Reprogramming Stem Cells Without Genetic Modifications

Scientists in Singapore have converted fibroblasts into pluripotent stem cells without introducing external factors for genetic reprogramming.

AsianScientist (Jul. 23, 2018) – A research group in Singapore has revealed that mature cells can be reprogrammed into re-deployable stem cells without direct genetic modification by confining them to a defined geometric space for an extended period of time. Their findings are published in the Proceedings of the National Academy of Sciences.

Stem cells are the blank slate from which all specialized cells in our bodies are derived, and they are the foundation for every organ and tissue in the body. It has been over a decade since scientists first showed that mature cells can be reprogrammed in the lab to become pluripotent stem cells that can develop into any cell type in the body.

In those early studies, researchers genetically modified mature cells by introducing external factors that reset the genomic programs of the cells, essentially turning back the clock and returning them to an undifferentiated or unspecialized state. The resultant lab-made cells, known as induced pluripotent stem cells (iPSCs) can then be programmed into different cell types for use in tissue repair, drug discovery and even to grow new organs for transplant. Importantly, these cells did not need to be harvested from embryos.

In the present study, researchers led by Professor G.V. Shivashankar of the Mechanobiology Institute at the National University of Singapore have devised a method to obtain iPSCs without genetically reprogramming them with external factors.

The researchers first confined fibroblast cells—a type of mature cell found in connective tissue such as tendons and ligaments—to rectangular areas in vitro. They found that the fibroblasts quickly assumed the shape of the substrate (the surface or medium that the cells are attached to). This indicated that the cells were measuring and responding to the physical properties of their environment, conveying this information to the nucleus where DNA packaging and genome programs would adapt accordingly.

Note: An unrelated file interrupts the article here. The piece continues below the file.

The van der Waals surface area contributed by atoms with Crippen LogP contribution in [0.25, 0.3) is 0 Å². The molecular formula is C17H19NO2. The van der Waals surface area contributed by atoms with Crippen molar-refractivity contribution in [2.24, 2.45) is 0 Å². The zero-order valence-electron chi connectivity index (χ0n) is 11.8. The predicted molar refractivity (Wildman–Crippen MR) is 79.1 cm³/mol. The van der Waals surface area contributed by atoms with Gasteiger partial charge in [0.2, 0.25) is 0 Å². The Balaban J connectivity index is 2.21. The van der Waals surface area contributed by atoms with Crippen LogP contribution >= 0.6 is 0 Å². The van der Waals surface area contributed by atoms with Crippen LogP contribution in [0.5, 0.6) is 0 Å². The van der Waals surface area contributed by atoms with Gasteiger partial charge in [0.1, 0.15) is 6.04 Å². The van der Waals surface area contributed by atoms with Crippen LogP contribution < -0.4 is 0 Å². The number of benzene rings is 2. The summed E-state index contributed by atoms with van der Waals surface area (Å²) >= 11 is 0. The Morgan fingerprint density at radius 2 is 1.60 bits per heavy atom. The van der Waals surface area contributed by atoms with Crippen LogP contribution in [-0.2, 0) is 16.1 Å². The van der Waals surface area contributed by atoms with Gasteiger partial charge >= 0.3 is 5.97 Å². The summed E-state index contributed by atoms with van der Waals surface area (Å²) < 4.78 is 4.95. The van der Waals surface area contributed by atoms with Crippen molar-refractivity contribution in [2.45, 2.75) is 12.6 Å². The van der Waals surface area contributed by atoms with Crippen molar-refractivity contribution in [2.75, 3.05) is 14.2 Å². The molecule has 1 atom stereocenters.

The team grew the cells over ten days until spherical clusters of cells formed. Genetic analysis of the cells within these clusters revealed that specific characteristics of chromatin (the condensed form of packaged DNA) normally associated with mature fibroblasts were lost by the sixth day. By the tenth day, the cells expressed genes normally associated with embryonic stem cells and iPSCs. The researchers successfully differentiated the reprogrammed cells into neuron-like cells, thus confirming that the reprogrammed cells possessed stem cell-like properties.

“While it is well established that confining stem cells to defined geometric patterns and substrate properties can direct their differentiation into specialized cells, this study shows for the first time that mechanical cues can reset the genomic programs of mature cells and return them to a pluripotent state,” said Shivashankar.

“The use of geometric constraints to reprogram mature cells may better reflect the process occurring naturally within the body. More importantly, our findings allow researchers to generate stem cells from mature cells with high efficiency and without genetically modifying them,” he added.

The article can be found at: Roy et al. (2018) Laterally Confined Growth of Cells Induces Nuclear Reprogramming in the Absence of Exogenous Biochemical Factors.


Source: National University of Singapore.
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